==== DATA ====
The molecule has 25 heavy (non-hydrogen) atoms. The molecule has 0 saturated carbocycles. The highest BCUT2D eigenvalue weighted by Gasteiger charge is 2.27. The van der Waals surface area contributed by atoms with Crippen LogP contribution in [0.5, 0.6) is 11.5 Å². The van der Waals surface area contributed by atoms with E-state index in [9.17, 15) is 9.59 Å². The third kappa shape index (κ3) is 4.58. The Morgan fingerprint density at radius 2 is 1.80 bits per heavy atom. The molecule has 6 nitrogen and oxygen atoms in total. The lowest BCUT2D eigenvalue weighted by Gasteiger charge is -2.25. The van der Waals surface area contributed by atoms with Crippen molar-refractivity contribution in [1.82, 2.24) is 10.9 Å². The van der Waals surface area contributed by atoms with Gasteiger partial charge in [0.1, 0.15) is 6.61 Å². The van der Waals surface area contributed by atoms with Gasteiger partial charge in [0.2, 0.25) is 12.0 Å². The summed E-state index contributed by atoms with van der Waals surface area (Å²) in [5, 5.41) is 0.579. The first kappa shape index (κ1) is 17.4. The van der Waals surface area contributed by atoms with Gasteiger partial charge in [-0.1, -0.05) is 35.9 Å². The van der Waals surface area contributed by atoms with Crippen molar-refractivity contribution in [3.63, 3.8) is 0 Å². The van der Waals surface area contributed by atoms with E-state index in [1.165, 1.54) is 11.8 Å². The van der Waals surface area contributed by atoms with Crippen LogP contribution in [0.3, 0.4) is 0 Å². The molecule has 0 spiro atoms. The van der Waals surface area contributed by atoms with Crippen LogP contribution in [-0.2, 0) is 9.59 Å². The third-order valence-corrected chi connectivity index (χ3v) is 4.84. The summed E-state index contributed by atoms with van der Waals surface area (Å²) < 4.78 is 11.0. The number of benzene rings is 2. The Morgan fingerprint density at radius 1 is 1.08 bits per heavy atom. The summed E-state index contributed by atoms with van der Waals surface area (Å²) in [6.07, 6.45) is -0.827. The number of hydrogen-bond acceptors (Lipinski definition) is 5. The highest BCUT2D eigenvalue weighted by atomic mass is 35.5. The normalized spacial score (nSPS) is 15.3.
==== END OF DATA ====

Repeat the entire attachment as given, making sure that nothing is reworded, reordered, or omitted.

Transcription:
The molecule has 25 heavy (non-hydrogen) atoms. The molecule has 0 saturated carbocycles. The highest BCUT2D eigenvalue weighted by Gasteiger charge is 2.27. The van der Waals surface area contributed by atoms with Crippen LogP contribution in [0.5, 0.6) is 11.5 Å². The van der Waals surface area contributed by atoms with E-state index in [9.17, 15) is 9.59 Å². The third kappa shape index (κ3) is 4.58. The Morgan fingerprint density at radius 2 is 1.80 bits per heavy atom. The molecule has 6 nitrogen and oxygen atoms in total. The lowest BCUT2D eigenvalue weighted by Gasteiger charge is -2.25. The van der Waals surface area contributed by atoms with Crippen molar-refractivity contribution in [1.82, 2.24) is 10.9 Å². The van der Waals surface area contributed by atoms with Gasteiger partial charge in [0.1, 0.15) is 6.61 Å². The van der Waals surface area contributed by atoms with Gasteiger partial charge in [0.2, 0.25) is 12.0 Å². The summed E-state index contributed by atoms with van der Waals surface area (Å²) in [5, 5.41) is 0.579. The first kappa shape index (κ1) is 17.4. The van der Waals surface area contributed by atoms with Gasteiger partial charge in [-0.1, -0.05) is 35.9 Å². The van der Waals surface area contributed by atoms with Crippen molar-refractivity contribution in [3.63, 3.8) is 0 Å². The van der Waals surface area contributed by atoms with E-state index in [1.165, 1.54) is 11.8 Å². The van der Waals surface area contributed by atoms with Crippen LogP contribution in [0.3, 0.4) is 0 Å². The molecule has 0 spiro atoms. The van der Waals surface area contributed by atoms with Crippen LogP contribution in [-0.2, 0) is 9.59 Å². The third-order valence-corrected chi connectivity index (χ3v) is 4.84. The summed E-state index contributed by atoms with van der Waals surface area (Å²) < 4.78 is 11.0. The number of benzene rings is 2. The Morgan fingerprint density at radius 1 is 1.08 bits per heavy atom. The summed E-state index contributed by atoms with van der Waals surface area (Å²) in [6.07, 6.45) is -0.827. The number of hydrogen-bond acceptors (Lipinski definition) is 5. The highest BCUT2D eigenvalue weighted by atomic mass is 35.5. The normalized spacial score (nSPS) is 15.3.